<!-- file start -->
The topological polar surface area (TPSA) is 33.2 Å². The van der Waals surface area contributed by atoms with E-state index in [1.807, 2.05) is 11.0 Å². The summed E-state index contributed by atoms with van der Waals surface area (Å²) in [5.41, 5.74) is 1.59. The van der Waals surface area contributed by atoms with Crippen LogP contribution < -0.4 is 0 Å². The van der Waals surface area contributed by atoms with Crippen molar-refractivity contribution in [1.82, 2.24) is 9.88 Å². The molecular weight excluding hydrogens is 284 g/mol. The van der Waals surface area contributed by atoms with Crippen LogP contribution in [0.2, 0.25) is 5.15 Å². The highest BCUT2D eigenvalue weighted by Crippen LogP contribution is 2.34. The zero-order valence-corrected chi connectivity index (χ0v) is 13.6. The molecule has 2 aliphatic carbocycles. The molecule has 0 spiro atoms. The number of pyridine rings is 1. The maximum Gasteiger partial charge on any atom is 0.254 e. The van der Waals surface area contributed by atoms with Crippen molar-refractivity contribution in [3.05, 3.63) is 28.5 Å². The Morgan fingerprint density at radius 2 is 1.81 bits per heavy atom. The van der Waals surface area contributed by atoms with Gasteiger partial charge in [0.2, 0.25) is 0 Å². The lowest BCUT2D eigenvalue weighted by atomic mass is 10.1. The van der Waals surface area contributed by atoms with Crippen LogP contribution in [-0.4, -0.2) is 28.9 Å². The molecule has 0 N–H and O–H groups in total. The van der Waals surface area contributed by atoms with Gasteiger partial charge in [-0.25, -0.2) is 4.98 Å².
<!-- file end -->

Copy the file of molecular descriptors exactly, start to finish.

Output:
The topological polar surface area (TPSA) is 33.2 Å². The van der Waals surface area contributed by atoms with E-state index in [1.807, 2.05) is 11.0 Å². The summed E-state index contributed by atoms with van der Waals surface area (Å²) in [5.41, 5.74) is 1.59. The van der Waals surface area contributed by atoms with Crippen LogP contribution < -0.4 is 0 Å². The van der Waals surface area contributed by atoms with Crippen molar-refractivity contribution in [1.82, 2.24) is 9.88 Å². The molecular weight excluding hydrogens is 284 g/mol. The van der Waals surface area contributed by atoms with Crippen LogP contribution in [0.2, 0.25) is 5.15 Å². The highest BCUT2D eigenvalue weighted by Crippen LogP contribution is 2.34. The zero-order valence-corrected chi connectivity index (χ0v) is 13.6. The molecule has 2 aliphatic carbocycles. The molecule has 0 spiro atoms. The number of pyridine rings is 1. The maximum Gasteiger partial charge on any atom is 0.254 e. The van der Waals surface area contributed by atoms with Crippen molar-refractivity contribution in [3.05, 3.63) is 28.5 Å². The Morgan fingerprint density at radius 2 is 1.81 bits per heavy atom. The van der Waals surface area contributed by atoms with Gasteiger partial charge in [0.2, 0.25) is 0 Å². The lowest BCUT2D eigenvalue weighted by atomic mass is 10.1. The van der Waals surface area contributed by atoms with Crippen LogP contribution in [-0.4, -0.2) is 28.9 Å². The molecule has 0 N–H and O–H groups in total. The van der Waals surface area contributed by atoms with Gasteiger partial charge in [-0.25, -0.2) is 4.98 Å².